Other requirements

Water Right applicants are strongly cautioned that other permits may be required before any physical development of a project can begin and it is the responsibility of the applicant to determine the applicability of and acquisition of such permits. In order to avoid delays and ensure that Water Right approvals conform to applicable local ordinances, applicants should contact local governmental entities in advance to determine what ordinances are in place that affect the proposed project and to make sure that Water Right filings conform to those ordinances. The approval of a Water Right application does not imply any approval of a project by any other governmental entity. Approval of the project proposed in the Water Right application should be obtained from local governmental entities as necessary to implement a project.

  REFERENCES

Technical Publication No. 31, Water Resources of Salt Lake County, Utah; Utah Department of Natural Resources; 1971.

Technical Publication No. 34, Summary of Water Resources of Salt Lake County, Utah; Utah Department of Natural Resources; 1971.

Technical Publication No. 82, Seepage Study of Six Canals in Salt Lake County, Utah, 1982-83; Utah Department of Natural Resources; 1985.

Technical Publication No. 87, Ground-water Conditions in Salt Lake County, Utah, 1969-83, and Predicted Effects of Increased Withdrawals from Wells; Utah Department of Natural Resources; 1987.

Technical Publication No. 89, Chemical Quality of Ground-water Flow in Salt Lake Valley, Utah, 1969-85; Utah Department of Natural Resources; 1987.

Technical Publication No. 110A, Chemical Composition of Ground-water, Hydrologic Properties of Basin-fill Material, and Ground-water Movement in Salt Lake Valley, Utah; Utah Department of Natural Resources; 1995.

Technical Publication No. 110B, Numerical Simulation of Ground-water Flow in Salt Lake Valley, Utah; Utah Department of Natural Resources; 1995.

Technical Publication No. 110C, Particle Tracking Analysis of Flow Paths and Travel Times within the Capture Areas of Well Fields in Salt Lake Valley, Utah; Utah Department of Natural Resources; 1995.

Technical Publication No. 110D, Numerical Simulation of Solute Transport in Salt Lake Valley, Utah; Utah Department of Natural Resources; 1995.

Water Circular No. 1, Ground Water in the Jordan Valley, Salt Lake County, Utah; Utah Department of Natural Resources; 1965.

Basic-Data Report No. 4, Selected Hydrologic Data, Jordan Valley, Salt Lake County, Utah; Utah State Engineer; 1963.

Basic-Data Report No. 11, Hydrologic and Climatologic Data Collected through 1964, Salt Lake County, Utah; Utah Department of Natural Resources; 1966.

Basic-Data Report No. 12, Hydrologic and Climatologic Data, 1965, Salt Lake County, Utah; Utah Department of Natural Resources; 1966.

Basic-Data Report No. 13, Hydrologic and Climatologic Data, 1966, Salt Lake County, Utah; Utah Department of Natural Resources; 1967.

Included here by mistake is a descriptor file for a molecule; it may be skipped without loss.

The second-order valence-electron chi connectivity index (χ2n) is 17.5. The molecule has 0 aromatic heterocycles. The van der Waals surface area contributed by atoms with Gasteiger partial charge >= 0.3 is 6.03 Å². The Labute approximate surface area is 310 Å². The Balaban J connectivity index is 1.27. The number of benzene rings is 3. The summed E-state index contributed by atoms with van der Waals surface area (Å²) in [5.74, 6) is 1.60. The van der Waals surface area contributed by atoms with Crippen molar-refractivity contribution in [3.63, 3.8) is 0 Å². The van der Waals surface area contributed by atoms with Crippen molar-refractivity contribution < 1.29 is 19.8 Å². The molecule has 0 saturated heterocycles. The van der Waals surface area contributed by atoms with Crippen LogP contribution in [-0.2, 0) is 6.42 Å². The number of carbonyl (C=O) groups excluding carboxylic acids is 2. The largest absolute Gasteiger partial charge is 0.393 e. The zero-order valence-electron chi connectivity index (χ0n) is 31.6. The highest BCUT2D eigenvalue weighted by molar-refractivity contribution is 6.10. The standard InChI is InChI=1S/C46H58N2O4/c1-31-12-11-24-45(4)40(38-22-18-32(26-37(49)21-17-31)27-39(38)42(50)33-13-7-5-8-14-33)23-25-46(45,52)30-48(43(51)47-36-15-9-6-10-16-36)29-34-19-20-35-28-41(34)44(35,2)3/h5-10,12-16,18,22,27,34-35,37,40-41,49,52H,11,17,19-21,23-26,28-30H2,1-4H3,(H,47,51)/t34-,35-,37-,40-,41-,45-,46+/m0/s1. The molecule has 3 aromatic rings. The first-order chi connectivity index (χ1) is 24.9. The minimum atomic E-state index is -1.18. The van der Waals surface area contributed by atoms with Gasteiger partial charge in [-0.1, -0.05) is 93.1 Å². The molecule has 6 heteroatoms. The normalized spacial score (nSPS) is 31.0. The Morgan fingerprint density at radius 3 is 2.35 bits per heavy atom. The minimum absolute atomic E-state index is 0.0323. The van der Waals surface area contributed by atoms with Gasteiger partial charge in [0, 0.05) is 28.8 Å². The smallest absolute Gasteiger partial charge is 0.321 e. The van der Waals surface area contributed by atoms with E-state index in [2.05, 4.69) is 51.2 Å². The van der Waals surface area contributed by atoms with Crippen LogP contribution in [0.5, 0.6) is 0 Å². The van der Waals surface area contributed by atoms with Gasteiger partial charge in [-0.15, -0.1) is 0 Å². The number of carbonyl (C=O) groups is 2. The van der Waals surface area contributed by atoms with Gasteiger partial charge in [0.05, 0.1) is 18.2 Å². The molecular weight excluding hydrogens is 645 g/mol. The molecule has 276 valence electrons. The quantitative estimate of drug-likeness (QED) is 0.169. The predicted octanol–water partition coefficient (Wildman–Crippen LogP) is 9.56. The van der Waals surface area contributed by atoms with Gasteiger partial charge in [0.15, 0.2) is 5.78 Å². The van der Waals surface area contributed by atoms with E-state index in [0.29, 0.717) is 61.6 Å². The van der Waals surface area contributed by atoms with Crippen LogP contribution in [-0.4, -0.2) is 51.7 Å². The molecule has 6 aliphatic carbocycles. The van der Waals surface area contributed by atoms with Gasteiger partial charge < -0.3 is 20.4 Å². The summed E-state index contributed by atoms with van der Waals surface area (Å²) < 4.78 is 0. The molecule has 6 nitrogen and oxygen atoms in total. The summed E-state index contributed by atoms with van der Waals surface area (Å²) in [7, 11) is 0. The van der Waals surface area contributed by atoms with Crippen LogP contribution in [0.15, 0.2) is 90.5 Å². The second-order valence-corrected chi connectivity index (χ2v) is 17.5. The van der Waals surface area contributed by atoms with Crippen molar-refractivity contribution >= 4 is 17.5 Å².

Basic-Data Report No. 15, Hydrologic and Climatologic Data, 1967, Salt Lake County, Utah; Utah Department of Natural Resources; 1968.

Basic-Data Report No. 17, Hydrologic and Climatologic Data, 1968, Salt Lake County, Utah; Utah Department of Natural Resources; 1969.

Basic-Data Report No. 36, Hydrologic and Climatologic Data, Salt Lake County, Utah, Water Year 1980, 1981; Utah Department of Natural Resources; 1981.

Basic-Data Report No. 40, Surface Water and Climatologic Data, Salt Lake County, Utah, Water Year 1981, with Selected Data for Water Years 1980, 1982, and 1983; Utah Department of Natural Resources; 1983.

Basic-Data Report No. 44, Selected Hydrologic for Salt Lake Valley, Utah, October 1968 to October 1985; Utah Department of Natural Resources; 1986.

Basic-Data Report No. 49, Selected Hydrologic Data for Salt Lake Valley, Utah, 1990-92, with Emphasis on Aquifer and Confining Layers; Utah Department of Natural Resources; 1992.

Information Bulletin No. 13, Water Requirements of Lower Jordan River, Utah; Utah Department of Natural Resources; 1964.

  MODELING

Regional Ground-Water Flow, Carbonate-Rock Province, Nevada, Utah, and Adjacent States; USGS Open-File Reports 93-170 and 93-420; 1993.

Salt Lake Valley Ground-water Flow Model, 1987.

Salt Lake Valley Ground-water Flow Model, 1995.

  SCANNED DOCUMENTS

  PREVIOUS PAGE UPDATES

February 23, 2004, April 13, 2011

Policy area in green,
click on the map for more detail

  DESCRIPTION

Covering the western half of Salt Lake County from T2N to T4S, this area includes the flows of Rose Canyon Creek, Butterfield Canyon Creek, Bingham Canyon Creek, and a number of intermittent streams draining from the Oquirrh Mountains to the Jordan River and eventually the Great Salt Lake. The area is bordered on the north by Great Salt Lake, on the west by Tooele Valley, on the south by the Utah Lake drainage, and on the east by the eastern part of the Jordan River drainage. The highest point in the area is the 9,370 foot Butterfield Peaks, while the lowest is the surface of the Great Salt Lake at about 4,200 feet, giving a total relief of about 5,170 feet.